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Household chemicals and pre-schoolers: Caretakers’ beliefs and perspectives on risks and responsibilities


Bearth, Angela; Bosshart, Noah; Wermelinger, Stephanie; Daum, Moritz; Siegrist, Michael (2022). Household chemicals and pre-schoolers: Caretakers’ beliefs and perspectives on risks and responsibilities. Safety Science, 154:105864.

Abstract

Chemical products are present in most households and can endanger the health of humans, particularly toddlers and pre-school children. With a focus on accident prevention, this article investigates parents and other caretakers’ beliefs and perspectives on risks and responsibilities. A mixed method approach was applied, combining in-depth qualitative interviews (pre-study, N = 10) and a quantitative survey (main study, N = 688) with Swiss caretakers of pre-school children. The questionnaire of the main study was developed based on the findings from the pre-study, and measured beliefs, perceptions of product, environmental risks, and responsibilities. The main findings suggest some prevalent misconceptions among parents regarding the risks of products perceived to be natural and the safety of child-protective caps. Furthermore, relationships were uncovered between psychological factors, such as perceived responsibility, trust and risk perception, and caretakers’ beliefs about household chemicals and their role in accident prevention. These beliefs highlight the need for preventive efforts focused on caretakers exhibiting pragmatic/trusting beliefs, compared to caretakers exhibiting protective or educational beliefs.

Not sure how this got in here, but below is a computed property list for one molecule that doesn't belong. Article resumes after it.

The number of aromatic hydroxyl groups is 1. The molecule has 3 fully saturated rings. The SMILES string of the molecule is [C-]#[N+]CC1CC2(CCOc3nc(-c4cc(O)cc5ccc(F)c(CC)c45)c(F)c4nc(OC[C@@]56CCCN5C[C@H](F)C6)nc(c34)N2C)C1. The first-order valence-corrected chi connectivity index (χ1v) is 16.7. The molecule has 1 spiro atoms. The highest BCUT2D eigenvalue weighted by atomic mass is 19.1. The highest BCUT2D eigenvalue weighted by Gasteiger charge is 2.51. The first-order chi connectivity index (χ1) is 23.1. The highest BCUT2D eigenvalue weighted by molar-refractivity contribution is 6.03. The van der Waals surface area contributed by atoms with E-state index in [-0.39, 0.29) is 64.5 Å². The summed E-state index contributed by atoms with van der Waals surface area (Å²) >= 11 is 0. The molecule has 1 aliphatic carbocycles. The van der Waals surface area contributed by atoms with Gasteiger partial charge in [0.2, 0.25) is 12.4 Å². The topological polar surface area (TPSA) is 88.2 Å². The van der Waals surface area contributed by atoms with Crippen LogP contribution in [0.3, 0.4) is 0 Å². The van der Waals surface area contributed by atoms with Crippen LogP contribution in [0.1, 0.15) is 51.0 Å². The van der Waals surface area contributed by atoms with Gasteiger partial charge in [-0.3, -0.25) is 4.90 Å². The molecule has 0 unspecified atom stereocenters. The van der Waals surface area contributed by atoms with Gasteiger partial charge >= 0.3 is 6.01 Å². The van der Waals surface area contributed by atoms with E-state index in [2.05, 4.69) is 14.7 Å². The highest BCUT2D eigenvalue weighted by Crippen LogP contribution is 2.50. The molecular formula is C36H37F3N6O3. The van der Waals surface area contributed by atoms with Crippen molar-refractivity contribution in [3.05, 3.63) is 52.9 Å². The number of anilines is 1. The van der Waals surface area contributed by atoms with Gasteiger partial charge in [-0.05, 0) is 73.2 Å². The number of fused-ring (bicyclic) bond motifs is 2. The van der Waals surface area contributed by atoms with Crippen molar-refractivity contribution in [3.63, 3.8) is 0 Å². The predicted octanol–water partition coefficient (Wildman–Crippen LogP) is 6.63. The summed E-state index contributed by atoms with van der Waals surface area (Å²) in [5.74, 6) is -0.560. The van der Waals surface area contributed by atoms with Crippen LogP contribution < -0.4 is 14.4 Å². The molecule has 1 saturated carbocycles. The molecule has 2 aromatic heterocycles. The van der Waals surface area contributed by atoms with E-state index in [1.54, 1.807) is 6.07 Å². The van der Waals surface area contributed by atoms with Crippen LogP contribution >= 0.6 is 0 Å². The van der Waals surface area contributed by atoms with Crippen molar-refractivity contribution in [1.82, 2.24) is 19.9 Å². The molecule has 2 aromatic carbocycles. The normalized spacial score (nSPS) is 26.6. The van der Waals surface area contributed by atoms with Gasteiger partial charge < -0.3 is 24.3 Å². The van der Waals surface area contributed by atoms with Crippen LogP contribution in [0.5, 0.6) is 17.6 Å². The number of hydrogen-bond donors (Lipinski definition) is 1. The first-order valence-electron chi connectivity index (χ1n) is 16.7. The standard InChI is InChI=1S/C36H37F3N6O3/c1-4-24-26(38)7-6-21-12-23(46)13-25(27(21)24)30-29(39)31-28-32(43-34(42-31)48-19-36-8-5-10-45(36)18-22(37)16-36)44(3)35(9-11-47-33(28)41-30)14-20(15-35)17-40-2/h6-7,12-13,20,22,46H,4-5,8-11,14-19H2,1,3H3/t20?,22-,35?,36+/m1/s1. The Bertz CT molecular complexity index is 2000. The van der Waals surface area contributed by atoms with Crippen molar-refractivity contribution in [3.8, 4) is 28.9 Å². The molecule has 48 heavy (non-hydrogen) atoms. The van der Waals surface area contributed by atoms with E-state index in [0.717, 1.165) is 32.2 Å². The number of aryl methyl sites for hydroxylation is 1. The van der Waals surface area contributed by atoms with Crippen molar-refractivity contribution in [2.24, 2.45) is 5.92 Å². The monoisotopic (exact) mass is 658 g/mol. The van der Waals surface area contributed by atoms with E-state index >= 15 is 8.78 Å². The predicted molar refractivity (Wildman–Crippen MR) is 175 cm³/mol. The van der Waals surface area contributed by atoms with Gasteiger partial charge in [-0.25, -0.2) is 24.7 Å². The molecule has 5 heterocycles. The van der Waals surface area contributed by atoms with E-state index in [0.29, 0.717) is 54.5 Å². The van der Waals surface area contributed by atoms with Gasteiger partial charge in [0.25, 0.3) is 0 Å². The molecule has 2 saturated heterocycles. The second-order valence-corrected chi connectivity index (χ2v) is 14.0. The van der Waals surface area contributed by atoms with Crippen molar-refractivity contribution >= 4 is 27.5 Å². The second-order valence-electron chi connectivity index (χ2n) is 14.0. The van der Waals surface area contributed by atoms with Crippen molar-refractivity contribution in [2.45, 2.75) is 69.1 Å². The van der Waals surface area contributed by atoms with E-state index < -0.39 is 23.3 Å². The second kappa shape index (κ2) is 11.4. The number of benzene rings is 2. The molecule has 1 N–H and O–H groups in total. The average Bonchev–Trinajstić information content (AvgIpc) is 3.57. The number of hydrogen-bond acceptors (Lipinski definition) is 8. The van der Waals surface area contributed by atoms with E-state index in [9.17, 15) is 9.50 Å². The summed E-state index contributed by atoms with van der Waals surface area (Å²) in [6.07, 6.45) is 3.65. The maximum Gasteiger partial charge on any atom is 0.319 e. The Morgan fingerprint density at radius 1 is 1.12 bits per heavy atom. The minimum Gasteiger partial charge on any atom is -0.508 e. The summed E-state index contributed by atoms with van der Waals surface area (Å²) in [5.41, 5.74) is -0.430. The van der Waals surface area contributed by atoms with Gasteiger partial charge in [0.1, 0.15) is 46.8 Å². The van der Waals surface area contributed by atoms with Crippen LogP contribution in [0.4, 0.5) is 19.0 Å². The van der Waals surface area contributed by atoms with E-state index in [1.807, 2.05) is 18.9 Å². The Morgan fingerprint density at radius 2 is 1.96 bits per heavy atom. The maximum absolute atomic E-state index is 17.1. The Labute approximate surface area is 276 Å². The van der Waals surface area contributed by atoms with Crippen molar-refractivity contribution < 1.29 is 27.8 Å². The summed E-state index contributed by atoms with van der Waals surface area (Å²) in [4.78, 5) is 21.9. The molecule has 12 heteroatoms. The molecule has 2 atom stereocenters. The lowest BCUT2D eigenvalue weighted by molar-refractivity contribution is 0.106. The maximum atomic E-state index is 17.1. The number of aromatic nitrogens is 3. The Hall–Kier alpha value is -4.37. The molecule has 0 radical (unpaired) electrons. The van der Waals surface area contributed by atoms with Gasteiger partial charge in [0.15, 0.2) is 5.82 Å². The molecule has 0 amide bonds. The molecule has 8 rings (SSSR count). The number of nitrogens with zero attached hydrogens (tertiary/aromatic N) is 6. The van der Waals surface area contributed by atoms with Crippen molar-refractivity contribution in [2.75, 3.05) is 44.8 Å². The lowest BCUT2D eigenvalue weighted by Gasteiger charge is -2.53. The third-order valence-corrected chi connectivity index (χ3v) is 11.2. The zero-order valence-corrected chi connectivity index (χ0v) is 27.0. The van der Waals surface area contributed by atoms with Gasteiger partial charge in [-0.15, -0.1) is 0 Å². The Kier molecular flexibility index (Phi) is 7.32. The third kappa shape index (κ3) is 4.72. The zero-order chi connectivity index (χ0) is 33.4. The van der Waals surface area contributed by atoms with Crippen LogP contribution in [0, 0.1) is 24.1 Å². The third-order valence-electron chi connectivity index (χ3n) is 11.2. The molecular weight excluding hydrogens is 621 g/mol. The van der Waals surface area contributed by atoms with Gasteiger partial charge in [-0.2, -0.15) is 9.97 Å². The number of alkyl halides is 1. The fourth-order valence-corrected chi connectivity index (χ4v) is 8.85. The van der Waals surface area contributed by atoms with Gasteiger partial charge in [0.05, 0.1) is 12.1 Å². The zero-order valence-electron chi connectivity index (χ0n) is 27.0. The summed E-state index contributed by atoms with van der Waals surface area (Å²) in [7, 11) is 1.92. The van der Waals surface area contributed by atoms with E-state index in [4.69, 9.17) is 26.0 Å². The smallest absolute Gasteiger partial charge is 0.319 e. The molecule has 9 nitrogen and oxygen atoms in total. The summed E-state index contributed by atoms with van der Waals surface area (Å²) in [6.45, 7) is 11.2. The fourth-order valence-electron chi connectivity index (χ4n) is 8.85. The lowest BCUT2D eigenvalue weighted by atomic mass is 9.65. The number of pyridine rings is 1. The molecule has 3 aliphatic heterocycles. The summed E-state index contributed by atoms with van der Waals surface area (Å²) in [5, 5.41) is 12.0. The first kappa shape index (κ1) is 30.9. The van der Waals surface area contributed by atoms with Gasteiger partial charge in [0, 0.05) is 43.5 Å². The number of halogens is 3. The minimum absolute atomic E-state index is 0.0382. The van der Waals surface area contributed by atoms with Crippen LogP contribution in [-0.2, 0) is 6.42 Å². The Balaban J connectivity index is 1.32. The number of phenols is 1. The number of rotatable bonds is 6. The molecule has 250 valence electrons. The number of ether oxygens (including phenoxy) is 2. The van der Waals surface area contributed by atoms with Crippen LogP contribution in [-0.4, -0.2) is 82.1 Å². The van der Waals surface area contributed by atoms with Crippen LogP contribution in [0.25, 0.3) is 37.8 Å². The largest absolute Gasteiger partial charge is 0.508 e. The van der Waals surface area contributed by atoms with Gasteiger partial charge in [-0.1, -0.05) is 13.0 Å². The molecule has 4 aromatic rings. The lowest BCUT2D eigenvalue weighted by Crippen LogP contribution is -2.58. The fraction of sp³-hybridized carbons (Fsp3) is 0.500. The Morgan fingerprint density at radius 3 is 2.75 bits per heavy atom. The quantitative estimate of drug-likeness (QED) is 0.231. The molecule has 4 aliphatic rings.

Abstract

Chemical products are present in most households and can endanger the health of humans, particularly toddlers and pre-school children. With a focus on accident prevention, this article investigates parents and other caretakers’ beliefs and perspectives on risks and responsibilities. A mixed method approach was applied, combining in-depth qualitative interviews (pre-study, N = 10) and a quantitative survey (main study, N = 688) with Swiss caretakers of pre-school children. The questionnaire of the main study was developed based on the findings from the pre-study, and measured beliefs, perceptions of product, environmental risks, and responsibilities. The main findings suggest some prevalent misconceptions among parents regarding the risks of products perceived to be natural and the safety of child-protective caps. Furthermore, relationships were uncovered between psychological factors, such as perceived responsibility, trust and risk perception, and caretakers’ beliefs about household chemicals and their role in accident prevention. These beliefs highlight the need for preventive efforts focused on caretakers exhibiting pragmatic/trusting beliefs, compared to caretakers exhibiting protective or educational beliefs.

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Additional indexing

Item Type:Journal Article, refereed, original work
Communities & Collections:06 Faculty of Arts > Institute of Psychology
06 Faculty of Arts > Jacobs Center for Productive Youth Development
Dewey Decimal Classification:150 Psychology
Scopus Subject Areas:Physical Sciences > Building and Construction
Physical Sciences > Safety, Risk, Reliability and Quality
Social Sciences & Humanities > Safety Research
Health Sciences > Public Health, Environmental and Occupational Health
Uncontrolled Keywords:Public Health, Environmental and Occupational Health, Safety Research, Safety, Risk, Reliability and Quality, Building and Construction
Language:English
Date:1 October 2022
Deposited On:08 Feb 2023 13:13
Last Modified:28 Apr 2024 01:43
Publisher:Elsevier
ISSN:0925-7535
OA Status:Hybrid
Publisher DOI:https://doi.org/10.1016/j.ssci.2022.105864
  • Content: Published Version
  • Licence: Creative Commons: Attribution 4.0 International (CC BY 4.0)